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The high cost of learning

FCUSD budget calls for $5.6 million in cuts
By: Jim Ratajczak, The Telegraoh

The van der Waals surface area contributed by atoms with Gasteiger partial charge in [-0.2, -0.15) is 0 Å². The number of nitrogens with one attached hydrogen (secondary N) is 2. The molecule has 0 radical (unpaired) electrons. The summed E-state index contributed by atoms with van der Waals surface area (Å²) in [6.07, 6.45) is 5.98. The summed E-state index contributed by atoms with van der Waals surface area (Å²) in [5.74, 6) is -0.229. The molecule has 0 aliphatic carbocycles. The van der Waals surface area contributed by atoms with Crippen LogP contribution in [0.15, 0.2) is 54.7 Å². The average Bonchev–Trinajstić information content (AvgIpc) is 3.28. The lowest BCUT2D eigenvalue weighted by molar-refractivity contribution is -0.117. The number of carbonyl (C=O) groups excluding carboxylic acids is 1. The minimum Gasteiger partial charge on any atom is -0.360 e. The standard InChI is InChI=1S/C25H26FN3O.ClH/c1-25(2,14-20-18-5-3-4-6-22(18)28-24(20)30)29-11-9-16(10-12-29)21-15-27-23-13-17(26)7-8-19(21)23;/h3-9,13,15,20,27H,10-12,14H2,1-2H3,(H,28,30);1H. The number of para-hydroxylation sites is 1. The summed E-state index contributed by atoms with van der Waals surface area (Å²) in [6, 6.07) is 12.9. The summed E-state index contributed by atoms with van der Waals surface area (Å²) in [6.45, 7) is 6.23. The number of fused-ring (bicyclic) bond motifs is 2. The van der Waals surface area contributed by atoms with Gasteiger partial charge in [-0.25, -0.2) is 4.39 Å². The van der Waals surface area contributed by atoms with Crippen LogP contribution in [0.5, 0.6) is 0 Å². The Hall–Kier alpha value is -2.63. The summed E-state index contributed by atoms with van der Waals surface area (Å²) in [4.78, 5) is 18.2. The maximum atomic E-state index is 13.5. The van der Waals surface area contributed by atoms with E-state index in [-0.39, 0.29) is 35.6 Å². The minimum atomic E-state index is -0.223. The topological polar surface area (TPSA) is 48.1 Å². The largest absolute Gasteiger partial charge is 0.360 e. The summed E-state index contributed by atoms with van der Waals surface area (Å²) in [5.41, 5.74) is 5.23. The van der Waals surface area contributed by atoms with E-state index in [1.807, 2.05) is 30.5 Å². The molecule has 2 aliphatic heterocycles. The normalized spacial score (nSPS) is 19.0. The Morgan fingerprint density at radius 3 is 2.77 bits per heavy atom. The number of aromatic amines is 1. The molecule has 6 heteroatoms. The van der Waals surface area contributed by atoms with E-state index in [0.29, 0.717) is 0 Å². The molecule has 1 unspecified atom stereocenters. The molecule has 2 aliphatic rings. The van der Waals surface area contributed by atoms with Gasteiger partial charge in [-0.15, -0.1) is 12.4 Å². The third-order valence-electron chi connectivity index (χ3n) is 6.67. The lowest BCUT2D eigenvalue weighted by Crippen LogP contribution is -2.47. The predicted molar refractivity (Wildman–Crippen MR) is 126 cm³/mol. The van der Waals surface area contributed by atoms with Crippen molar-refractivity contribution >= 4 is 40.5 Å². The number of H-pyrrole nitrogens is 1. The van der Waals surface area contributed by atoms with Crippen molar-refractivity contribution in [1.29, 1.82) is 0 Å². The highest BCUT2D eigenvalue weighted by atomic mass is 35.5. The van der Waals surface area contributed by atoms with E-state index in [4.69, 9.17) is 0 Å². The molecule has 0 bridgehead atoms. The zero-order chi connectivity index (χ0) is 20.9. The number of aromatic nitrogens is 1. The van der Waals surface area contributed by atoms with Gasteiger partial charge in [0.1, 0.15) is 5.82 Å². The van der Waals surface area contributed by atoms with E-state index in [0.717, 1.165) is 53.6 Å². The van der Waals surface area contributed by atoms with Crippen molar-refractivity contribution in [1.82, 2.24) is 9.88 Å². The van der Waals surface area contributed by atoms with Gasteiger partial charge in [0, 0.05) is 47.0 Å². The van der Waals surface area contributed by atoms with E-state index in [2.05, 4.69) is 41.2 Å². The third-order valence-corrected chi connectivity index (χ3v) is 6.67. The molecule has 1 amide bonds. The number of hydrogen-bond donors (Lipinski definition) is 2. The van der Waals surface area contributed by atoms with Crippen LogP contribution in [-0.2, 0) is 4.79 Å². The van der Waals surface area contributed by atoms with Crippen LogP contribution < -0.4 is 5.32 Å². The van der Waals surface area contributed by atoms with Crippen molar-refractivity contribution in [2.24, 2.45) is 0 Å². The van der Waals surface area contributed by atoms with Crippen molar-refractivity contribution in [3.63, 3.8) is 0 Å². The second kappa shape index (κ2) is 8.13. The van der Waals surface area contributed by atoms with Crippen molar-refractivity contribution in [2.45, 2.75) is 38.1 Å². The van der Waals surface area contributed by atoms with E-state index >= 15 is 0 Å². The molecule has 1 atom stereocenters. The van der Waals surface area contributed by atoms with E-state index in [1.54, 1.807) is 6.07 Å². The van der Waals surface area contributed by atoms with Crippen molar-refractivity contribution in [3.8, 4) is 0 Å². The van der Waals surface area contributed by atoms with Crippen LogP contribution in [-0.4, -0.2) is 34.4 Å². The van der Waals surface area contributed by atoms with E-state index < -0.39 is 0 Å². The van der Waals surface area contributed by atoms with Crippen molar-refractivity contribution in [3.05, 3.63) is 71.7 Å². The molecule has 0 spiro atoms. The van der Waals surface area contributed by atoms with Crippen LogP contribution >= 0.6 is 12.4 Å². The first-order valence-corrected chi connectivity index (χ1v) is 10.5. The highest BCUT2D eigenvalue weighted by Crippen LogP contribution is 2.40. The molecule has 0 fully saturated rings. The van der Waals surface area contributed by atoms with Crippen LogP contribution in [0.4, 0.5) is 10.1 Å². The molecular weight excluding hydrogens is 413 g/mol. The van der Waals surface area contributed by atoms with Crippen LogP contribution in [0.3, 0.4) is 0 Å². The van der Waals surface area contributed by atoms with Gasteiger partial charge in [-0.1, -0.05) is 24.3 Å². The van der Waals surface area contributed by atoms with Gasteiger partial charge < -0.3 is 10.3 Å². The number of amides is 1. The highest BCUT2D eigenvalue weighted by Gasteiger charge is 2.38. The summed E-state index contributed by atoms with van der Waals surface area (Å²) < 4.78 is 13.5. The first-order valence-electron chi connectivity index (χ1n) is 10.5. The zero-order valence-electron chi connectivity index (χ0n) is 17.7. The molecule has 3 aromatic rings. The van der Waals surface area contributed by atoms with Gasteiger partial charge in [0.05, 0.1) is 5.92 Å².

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The Folsom Cordova Unified School District passed its general fund budget for the 2008-09 school year Monday night during a special board meeting at Folsom High School. To compensate for shrinking state funding, the district was forced to make cuts totaling $5.6 million. Teresa Stanley, an FCUSD board of education member, said balancing the 2008-09 budget was one of the most difficult tasks she’s tackled during her tenure. “I’ve been on the board in cut years before,” she said. “But we’re cutting twice as much as we’ve ever had to cut this year.” Among other areas, cuts will come at the cost of classroom supplies, music stipends and class size. “The cuts kind of went across the board,” said Renae Radovitch, executive assistant to the superintendent. “It wasn’t just one group that was affected.” The number of district employees will take a hit as well. The adopted budget calls for a 15 percent reduction of substitute teachers, a 25 percent reduction in special education classroom aides and a 10 percent cut in health assistants. “We had noticed 120 people earlier,” said Stanley. “But at last count, we were down to 47 (layoffs).” While 47 layoffs might seem like a staggering number compared to what other districts are reporting, Stanley said FCUSD includes temporary employees in its lay-off figures, something not usually done by neighboring school districts. According to Radovitch, Monday’s meeting drew an estimated crowd of 40-50 individuals anxious to see what the school board would do. “A few spoke about the elimination of third grade class size reduction,” she said. “We had a gentleman who expressed his concern over the reduction in music stipends.” Prior to the special board meeting, Superintendent Pat Godwin said the increase in third grade class size, from 20 to 32, would be the issue that drew the most attention. Those thoughts were echoed by both Stanley and Radovitch. “That has really been the hot button issue,” said Radovitch. But Stanley doesn’t think the increased class size will affect learning as much as some fear. She maintains that schools in economically stronger areas, like Folsom, are less likely to suffer with larger classes. “Academically, I don’t think it will make that much of a difference,” she said. “I don’t think it will impact the test scores.” Still, Stanley and many other district officials are crossing their fingers that the state budget will provide FCUSD with some financial relief. “I’m just hoping that when we get the state budget, we’ll be able to reinstate some of the programs we have lost,” she said. A complete list of general fund budget cuts for the 2008-09 school year can be seen at fcusd.org/budget.